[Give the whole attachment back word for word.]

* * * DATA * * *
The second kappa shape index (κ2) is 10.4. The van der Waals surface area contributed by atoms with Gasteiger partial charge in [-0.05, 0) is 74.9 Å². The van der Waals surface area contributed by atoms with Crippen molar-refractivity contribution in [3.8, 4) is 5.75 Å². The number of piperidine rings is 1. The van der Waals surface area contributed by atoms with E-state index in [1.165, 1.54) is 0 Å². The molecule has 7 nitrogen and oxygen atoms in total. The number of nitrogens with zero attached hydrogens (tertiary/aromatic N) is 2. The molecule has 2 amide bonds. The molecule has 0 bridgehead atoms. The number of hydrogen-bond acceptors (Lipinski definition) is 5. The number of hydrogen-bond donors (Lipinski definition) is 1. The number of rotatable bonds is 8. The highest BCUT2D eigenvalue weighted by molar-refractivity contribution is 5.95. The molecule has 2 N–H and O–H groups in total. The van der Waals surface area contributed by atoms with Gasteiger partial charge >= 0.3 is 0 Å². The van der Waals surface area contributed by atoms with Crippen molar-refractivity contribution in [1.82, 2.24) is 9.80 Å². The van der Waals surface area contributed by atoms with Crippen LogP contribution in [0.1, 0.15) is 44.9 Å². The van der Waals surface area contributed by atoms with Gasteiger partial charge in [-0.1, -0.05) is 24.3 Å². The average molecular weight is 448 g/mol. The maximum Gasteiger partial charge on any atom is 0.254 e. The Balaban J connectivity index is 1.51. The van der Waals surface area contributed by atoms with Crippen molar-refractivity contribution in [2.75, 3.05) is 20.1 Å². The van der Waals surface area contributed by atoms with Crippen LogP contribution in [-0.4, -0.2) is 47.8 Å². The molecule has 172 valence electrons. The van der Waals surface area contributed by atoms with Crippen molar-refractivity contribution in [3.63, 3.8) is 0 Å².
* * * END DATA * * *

The second kappa shape index (κ2) is 10.4. The van der Waals surface area contributed by atoms with Gasteiger partial charge in [-0.05, 0) is 74.9 Å². The van der Waals surface area contributed by atoms with Crippen molar-refractivity contribution in [3.8, 4) is 5.75 Å². The number of piperidine rings is 1. The van der Waals surface area contributed by atoms with E-state index in [1.165, 1.54) is 0 Å². The molecule has 7 nitrogen and oxygen atoms in total. The number of nitrogens with zero attached hydrogens (tertiary/aromatic N) is 2. The molecule has 2 amide bonds. The molecule has 0 bridgehead atoms. The number of hydrogen-bond acceptors (Lipinski definition) is 5. The number of hydrogen-bond donors (Lipinski definition) is 1. The number of rotatable bonds is 8. The highest BCUT2D eigenvalue weighted by molar-refractivity contribution is 5.95. The molecule has 2 N–H and O–H groups in total. The van der Waals surface area contributed by atoms with Gasteiger partial charge >= 0.3 is 0 Å². The van der Waals surface area contributed by atoms with Crippen molar-refractivity contribution in [1.82, 2.24) is 9.80 Å². The van der Waals surface area contributed by atoms with Crippen LogP contribution in [0.1, 0.15) is 44.9 Å². The van der Waals surface area contributed by atoms with Gasteiger partial charge in [-0.1, -0.05) is 24.3 Å². The average molecular weight is 448 g/mol. The maximum Gasteiger partial charge on any atom is 0.254 e. The Balaban J connectivity index is 1.51. The van der Waals surface area contributed by atoms with Crippen molar-refractivity contribution in [2.75, 3.05) is 20.1 Å². The van der Waals surface area contributed by atoms with Crippen LogP contribution in [-0.4, -0.2) is 47.8 Å². The molecule has 172 valence electrons. The van der Waals surface area contributed by atoms with Crippen molar-refractivity contribution in [3.63, 3.8) is 0 Å².